Amazon Fire TV Omni QLED Series review: a feature-packed deal

The Amazon Fire TV Omni QLED Series offers good value for money and a great streaming experience

Amazon Fire TV Omni QLED Series
(Image credit: Future)
T3 Verdict

The Fire TV Omni QLED Series offers a premium design, hands-free Alexa voice control, and the solid streaming experience of Fire TV. Coming in a range of sizes, this TV is a great all-rounder, giving easy access to all the major streaming services and a whole lot more besides.

Reasons to buy
  • +

    Fire TV offers a smooth streaming experience

  • +

    Hands-free Alexa voice control

  • +

    Great design for the money

Reasons to avoid
  • -

    Sound not great

  • -

    Tuner slow to change channels

  • -

    HDR performance could be better

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Fire TV first arrived in the form of HDMI sticks to plug into the back of TVs, but has now expanded to a range of actual televisions too. It's used by a number of brands - including Panasonic in its top 2024 TVs for example - but also across a range of own-brand televisions from Amazon itself. 

We've previously looked at the Fire TV 4-Series, but the Fire TV Omni QLED takes a step up the quality ladder, making it a little more appealing. It's a well-specified TV and has no shortage of features, most notable is the hands-free access to Alexa voice control and that the Fire TV interface is front and centre, so this is a TV very much pitched at streamers and those who live in an Alexa smart home.

But should you be considering this Fire TV over one of the more conventional best TVs money can buy, or, say, a Samsung model, or is this better suited as a connected second TV? 

Amazon Fire TV Omni QLED Series: Price & Availability

The Amazon Fire TV Omni, naturally, is available from Amazon and comes in 43-, 50-, 55- and 65-inch screen sizes. This review model is the 55-inch version. The prices start at £480 for the 43-inch, then £550, £630 and finally £800 for the 65-inch model.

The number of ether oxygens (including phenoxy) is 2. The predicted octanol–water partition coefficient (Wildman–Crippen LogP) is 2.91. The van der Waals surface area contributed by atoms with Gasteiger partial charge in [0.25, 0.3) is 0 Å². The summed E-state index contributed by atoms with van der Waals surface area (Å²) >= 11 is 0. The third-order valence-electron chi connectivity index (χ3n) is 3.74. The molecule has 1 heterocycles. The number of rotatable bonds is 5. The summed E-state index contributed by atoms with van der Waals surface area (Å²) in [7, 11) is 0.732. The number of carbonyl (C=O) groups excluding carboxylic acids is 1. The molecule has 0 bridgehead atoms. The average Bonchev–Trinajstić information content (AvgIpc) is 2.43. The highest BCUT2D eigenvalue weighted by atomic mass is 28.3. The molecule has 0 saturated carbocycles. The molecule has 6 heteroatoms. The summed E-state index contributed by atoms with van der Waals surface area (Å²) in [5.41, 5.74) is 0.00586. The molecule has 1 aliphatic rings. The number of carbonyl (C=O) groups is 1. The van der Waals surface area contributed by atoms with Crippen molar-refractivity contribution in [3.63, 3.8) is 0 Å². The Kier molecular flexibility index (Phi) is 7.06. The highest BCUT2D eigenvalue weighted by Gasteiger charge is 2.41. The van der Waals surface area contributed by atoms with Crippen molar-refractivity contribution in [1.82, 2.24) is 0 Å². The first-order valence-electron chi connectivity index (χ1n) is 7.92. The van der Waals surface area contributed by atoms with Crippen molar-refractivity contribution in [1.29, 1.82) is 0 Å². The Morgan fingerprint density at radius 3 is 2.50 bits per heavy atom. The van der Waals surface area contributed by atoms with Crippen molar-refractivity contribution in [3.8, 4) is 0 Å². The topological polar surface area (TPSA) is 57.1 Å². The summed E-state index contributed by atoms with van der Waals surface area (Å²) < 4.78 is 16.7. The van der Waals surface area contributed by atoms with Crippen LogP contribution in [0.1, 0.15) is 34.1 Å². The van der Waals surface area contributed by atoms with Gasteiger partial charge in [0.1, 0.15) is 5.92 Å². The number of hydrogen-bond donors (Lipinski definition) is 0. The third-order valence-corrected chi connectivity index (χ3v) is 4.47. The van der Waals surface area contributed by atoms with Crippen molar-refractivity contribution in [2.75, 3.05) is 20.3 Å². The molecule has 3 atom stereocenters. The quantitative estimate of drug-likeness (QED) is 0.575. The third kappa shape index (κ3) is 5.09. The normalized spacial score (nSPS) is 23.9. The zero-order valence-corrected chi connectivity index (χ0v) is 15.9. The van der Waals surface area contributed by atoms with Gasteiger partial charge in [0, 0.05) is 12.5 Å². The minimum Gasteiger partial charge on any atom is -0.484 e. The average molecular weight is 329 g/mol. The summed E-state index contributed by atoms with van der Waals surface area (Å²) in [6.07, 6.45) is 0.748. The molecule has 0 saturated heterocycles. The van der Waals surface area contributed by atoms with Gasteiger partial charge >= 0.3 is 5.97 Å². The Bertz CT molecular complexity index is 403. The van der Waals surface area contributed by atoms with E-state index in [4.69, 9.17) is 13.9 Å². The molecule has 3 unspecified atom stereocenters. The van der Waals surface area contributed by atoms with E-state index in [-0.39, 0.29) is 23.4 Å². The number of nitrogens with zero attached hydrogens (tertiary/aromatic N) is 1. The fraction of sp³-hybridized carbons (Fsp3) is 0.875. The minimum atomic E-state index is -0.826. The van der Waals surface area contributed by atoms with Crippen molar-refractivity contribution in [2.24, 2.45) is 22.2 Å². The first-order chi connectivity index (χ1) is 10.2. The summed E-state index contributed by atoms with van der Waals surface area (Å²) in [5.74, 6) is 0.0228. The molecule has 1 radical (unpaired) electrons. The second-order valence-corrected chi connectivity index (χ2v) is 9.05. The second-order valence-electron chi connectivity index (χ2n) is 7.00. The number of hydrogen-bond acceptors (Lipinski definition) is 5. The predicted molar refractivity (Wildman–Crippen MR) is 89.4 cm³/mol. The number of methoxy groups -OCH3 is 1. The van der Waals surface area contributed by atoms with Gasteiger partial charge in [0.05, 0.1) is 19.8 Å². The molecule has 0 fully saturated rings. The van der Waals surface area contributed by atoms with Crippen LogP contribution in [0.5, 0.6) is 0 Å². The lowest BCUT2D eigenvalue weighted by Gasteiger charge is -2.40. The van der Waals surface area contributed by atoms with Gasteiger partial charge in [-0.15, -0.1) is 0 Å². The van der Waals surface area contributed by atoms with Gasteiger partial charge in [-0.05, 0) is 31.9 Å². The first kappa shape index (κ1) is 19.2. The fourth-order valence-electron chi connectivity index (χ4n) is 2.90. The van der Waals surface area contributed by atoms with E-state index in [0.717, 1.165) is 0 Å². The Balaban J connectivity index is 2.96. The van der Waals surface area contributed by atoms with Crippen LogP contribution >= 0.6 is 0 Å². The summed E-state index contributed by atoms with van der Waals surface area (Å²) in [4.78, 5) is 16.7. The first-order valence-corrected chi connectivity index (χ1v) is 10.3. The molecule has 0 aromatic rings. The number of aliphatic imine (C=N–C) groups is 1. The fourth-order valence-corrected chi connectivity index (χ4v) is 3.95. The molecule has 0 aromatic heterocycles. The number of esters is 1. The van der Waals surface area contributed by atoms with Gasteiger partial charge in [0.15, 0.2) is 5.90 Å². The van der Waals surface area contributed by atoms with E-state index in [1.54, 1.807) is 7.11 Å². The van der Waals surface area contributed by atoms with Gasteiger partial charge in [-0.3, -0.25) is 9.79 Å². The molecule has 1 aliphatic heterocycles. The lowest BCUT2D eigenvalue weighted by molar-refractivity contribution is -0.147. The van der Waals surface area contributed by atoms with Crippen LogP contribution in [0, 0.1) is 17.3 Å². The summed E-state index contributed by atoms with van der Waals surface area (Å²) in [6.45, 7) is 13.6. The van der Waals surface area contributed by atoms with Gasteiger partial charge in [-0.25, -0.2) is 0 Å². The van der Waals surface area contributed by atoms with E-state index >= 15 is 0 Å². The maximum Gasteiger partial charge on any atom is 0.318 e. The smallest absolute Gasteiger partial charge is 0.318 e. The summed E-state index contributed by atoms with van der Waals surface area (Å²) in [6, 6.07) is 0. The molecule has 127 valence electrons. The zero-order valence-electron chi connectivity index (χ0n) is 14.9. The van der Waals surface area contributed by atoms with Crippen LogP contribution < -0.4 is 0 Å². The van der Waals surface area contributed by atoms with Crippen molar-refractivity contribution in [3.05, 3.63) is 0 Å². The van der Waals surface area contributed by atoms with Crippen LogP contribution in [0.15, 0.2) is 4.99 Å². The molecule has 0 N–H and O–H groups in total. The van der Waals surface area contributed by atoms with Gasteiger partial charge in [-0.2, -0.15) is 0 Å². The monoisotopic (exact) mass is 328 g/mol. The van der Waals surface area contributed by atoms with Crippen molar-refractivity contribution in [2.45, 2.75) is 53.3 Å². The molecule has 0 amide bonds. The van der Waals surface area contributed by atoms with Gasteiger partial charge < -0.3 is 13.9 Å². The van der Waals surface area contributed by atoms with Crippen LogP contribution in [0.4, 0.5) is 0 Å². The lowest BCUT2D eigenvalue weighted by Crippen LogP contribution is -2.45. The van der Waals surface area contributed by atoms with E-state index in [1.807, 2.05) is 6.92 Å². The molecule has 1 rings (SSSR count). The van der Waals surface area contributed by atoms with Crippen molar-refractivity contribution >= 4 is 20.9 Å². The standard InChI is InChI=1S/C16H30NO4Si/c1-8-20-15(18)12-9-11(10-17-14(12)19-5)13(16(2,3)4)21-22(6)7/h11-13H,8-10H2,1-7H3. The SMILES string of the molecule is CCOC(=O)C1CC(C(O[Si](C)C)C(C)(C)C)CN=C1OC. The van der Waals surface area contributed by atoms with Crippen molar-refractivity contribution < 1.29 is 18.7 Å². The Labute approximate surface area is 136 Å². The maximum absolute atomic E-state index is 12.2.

In the US there's also a 75-inch model and those prices on start at $450 for the 43-inch, then $530, $600, $800 for the respective sizes outlined above, then finally $1100 for that 75-inch model.

Of course, being an Amazon brand, discounts are frequent, not just through big events like Amazon Prime Day and Black Friday, but regularly throughout the year too - so always check for the best prices on the model you want.

Amazon Fire TV Omni QLED Series Review: Features & What's New

Amazon Fire TV Omni QLED Series

(Image credit: Future)

There are several key features on this television that are worth highlighting. Firstly, and most obviously, it runs on the Fire TV platform, so that's integral to the experience. There's no need for a separate streaming device, this TV does all that for you - and does it well. Yes, there's a leaning towards Amazon's content, but that's to be expected.

Fire TV in the UK gives you access to all the domestic catch-up services - BBC iPlayer, ITV X, All 4, My 5, Play TV - while all the major streaming services are present too - Netflix, Disney+, Apple TV, and more - while YouTube, Twitch, Spotify and other apps are also accessible.

It's also equipped with a tuner, so you'll be able to tune in to standard broadcast signals too, or connected to a cable or satellite box, thanks to the four HDMI on the rear. One of these is HDMI 2.1 with eARC, so you can connect a soundsystem, while the others are available for other devices, like your PS5 or Blu-ray player.

Secondly, there's the QLED aspect. This model is positioned higher than the Fire TV 4-Series which is a standard direct LED backlit TV, here you have a Quantum Dot Display, meaning better colour performance. It also supports Dolby Vision IQ alongside the 4K resolution, so ticks a lot of boxes.

Amazon Fire TV Omni QLED Series

(Image credit: Future)